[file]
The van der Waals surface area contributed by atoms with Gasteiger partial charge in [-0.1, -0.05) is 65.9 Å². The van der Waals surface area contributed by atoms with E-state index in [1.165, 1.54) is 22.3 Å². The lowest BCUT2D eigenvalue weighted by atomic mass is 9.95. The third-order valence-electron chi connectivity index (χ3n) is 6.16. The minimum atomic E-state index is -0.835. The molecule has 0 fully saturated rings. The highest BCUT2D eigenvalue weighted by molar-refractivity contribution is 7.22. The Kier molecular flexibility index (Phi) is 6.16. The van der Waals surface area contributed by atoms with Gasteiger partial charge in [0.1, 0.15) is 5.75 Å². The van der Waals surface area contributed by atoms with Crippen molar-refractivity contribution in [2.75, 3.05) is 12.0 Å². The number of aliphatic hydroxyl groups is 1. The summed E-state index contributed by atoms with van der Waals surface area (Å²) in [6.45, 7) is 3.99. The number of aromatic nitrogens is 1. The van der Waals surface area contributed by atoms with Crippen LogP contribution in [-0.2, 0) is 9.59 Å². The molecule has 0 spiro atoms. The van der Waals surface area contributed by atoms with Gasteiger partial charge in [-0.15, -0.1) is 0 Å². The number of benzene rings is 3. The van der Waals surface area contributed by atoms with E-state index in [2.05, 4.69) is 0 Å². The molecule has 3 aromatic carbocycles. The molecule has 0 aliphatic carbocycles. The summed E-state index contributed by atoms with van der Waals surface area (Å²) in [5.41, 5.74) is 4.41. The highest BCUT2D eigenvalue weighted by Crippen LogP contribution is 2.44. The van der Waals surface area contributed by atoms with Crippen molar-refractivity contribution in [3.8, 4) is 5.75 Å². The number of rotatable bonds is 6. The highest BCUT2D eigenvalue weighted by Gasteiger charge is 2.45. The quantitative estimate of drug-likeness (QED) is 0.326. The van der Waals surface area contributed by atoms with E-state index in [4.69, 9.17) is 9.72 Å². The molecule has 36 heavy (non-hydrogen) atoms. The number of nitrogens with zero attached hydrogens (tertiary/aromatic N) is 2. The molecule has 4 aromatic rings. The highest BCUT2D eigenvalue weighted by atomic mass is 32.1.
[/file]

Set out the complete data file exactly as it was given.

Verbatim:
The van der Waals surface area contributed by atoms with Gasteiger partial charge in [-0.1, -0.05) is 65.9 Å². The van der Waals surface area contributed by atoms with E-state index in [1.165, 1.54) is 22.3 Å². The lowest BCUT2D eigenvalue weighted by atomic mass is 9.95. The third-order valence-electron chi connectivity index (χ3n) is 6.16. The minimum atomic E-state index is -0.835. The molecule has 0 fully saturated rings. The highest BCUT2D eigenvalue weighted by molar-refractivity contribution is 7.22. The Kier molecular flexibility index (Phi) is 6.16. The van der Waals surface area contributed by atoms with Gasteiger partial charge in [0.1, 0.15) is 5.75 Å². The van der Waals surface area contributed by atoms with Crippen molar-refractivity contribution in [2.75, 3.05) is 12.0 Å². The number of aliphatic hydroxyl groups is 1. The summed E-state index contributed by atoms with van der Waals surface area (Å²) in [6.45, 7) is 3.99. The number of aromatic nitrogens is 1. The van der Waals surface area contributed by atoms with Crippen LogP contribution in [-0.2, 0) is 9.59 Å². The molecule has 0 spiro atoms. The van der Waals surface area contributed by atoms with Gasteiger partial charge in [-0.15, -0.1) is 0 Å². The number of benzene rings is 3. The van der Waals surface area contributed by atoms with E-state index in [2.05, 4.69) is 0 Å². The molecule has 3 aromatic carbocycles. The molecule has 0 aliphatic carbocycles. The summed E-state index contributed by atoms with van der Waals surface area (Å²) in [5.41, 5.74) is 4.41. The highest BCUT2D eigenvalue weighted by Crippen LogP contribution is 2.44. The van der Waals surface area contributed by atoms with Crippen molar-refractivity contribution in [3.8, 4) is 5.75 Å². The number of rotatable bonds is 6. The highest BCUT2D eigenvalue weighted by Gasteiger charge is 2.45. The quantitative estimate of drug-likeness (QED) is 0.326. The van der Waals surface area contributed by atoms with E-state index in [4.69, 9.17) is 9.72 Å². The molecule has 36 heavy (non-hydrogen) atoms. The number of nitrogens with zero attached hydrogens (tertiary/aromatic N) is 2. The molecule has 4 aromatic rings. The highest BCUT2D eigenvalue weighted by atomic mass is 32.1.